Flying for the 14th time in its Upgraded configuration, and embarking on SpaceX’s 34th mission of a Falcon 9 vehicle since June 2010, the rocket powered smoothly uphill for the first 2.5 minutes of flight. The nine Merlins shut down on time and the first stage separated, allowing the Merlin 1D+ Vacuum engine of the second stage to pick up the baton and deliver Inmarsat 5-F4 to GTO.
At this stage, the flight profile differed significantly from most previous missions. Tonight’s Upgraded Falcon 9 was distinct in that it lacked the four landing legs, hypersonic grid fins and other support structure necessary to execute a controlled touchdown, either on the Autonomous Spaceport Drone Ship (ASDS) in the Atlantic Ocean or at Landing Zone (LZ)-1 at Cape Canaveral. The mass of the Inmarsat 5-F4 payload tipped the scales at 13,450 pounds (6,100 kg) and, coupled with the high orbit, required maximum performance from the booster and left very little propellant in reserve to execute boost-back and landing “burns”. This was the second fully expendable Falcon 9 of 2017, coming on the heels of EchoStar-23 in March, another heavyweight mission which did not feature a landing attempt.
Four seconds shy of three minutes into tonight’s ascent, the Merlin 1D+ Vacuum engine ignited, producing 210,000 pounds (92,250 kg) of thrust. Shortly afterwards, the bulbous payload fairing was jettisoned, exposing Inmarsat 5-F4 to the high-vacuum environment of space for the first time. “Fairing deployment from @SpaceX Falcon 9,” exulted Inmarsat in a 7:27 p.m. EDT tweet. “Our #I5F4 satellite is getting ready to fly solo!”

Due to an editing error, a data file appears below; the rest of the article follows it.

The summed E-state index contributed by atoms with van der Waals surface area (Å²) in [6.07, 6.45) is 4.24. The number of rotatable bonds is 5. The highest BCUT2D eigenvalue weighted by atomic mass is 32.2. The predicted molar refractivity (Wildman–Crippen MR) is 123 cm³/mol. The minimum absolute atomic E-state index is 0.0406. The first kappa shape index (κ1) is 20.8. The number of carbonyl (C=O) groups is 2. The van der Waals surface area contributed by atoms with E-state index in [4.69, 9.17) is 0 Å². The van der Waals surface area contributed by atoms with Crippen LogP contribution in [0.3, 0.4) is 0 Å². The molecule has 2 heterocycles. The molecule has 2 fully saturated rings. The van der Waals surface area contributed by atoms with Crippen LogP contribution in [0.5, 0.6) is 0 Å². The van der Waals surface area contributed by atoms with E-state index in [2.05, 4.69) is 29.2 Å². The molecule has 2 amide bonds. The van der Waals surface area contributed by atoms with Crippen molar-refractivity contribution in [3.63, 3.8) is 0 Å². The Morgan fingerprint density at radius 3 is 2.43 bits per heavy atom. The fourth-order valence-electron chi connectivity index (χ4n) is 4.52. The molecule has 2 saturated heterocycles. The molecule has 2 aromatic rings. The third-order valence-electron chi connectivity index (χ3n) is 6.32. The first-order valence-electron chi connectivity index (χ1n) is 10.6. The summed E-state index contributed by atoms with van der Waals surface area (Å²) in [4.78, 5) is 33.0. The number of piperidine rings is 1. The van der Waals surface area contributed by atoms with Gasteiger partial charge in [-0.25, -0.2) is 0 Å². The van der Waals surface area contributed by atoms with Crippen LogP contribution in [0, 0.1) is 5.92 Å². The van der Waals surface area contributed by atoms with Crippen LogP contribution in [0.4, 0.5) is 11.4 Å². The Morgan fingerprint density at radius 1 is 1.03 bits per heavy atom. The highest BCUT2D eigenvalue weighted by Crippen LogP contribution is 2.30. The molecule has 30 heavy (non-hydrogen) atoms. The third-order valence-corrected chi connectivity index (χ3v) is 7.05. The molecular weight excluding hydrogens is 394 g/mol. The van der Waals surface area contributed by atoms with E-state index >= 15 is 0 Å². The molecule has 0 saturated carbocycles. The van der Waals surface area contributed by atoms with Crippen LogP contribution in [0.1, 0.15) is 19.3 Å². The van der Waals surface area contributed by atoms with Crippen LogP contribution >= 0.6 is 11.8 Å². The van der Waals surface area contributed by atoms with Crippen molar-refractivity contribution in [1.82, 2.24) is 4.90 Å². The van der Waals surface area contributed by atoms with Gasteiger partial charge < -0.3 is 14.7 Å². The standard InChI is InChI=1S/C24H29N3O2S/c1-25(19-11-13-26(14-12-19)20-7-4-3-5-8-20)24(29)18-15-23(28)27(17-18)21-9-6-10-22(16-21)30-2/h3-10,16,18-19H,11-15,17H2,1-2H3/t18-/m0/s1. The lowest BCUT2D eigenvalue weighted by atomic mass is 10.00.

The restartable engine was tasked with two discrete “burns”, the first of which ran for almost six minutes and ended with Stage Engine Cutoff (SECO-1) at 8.5 minutes after liftoff. This established the vehicle into an initial parking orbit. It then entered a protracted coast phase of almost 18 minutes, before the engine restarted a little over 26 minutes after departing KSC. This burn (SECO-2) was significantly shorter, lasting just 60 seconds, and established the proper conditions for the deployment of Inmarsat 5-F4 at 32 minutes into the flight.
Immediately after separating from the second stage of the Upgraded Falcon 9, the satellite came under the command of the Boeing and Inmarsat operations teams at the Boeing facility in El Segundo. In addition to maneuvering the payload into its geostationary location, some 22,236 miles (35,786 km) above Earth, their work also includes the deployment of antennas and the twin solar arrays, which span 133.2 feet (40.6 meters) when fully unfurled. It is expected that Inmarsat 5-F4 will remain operational for at least 15 years.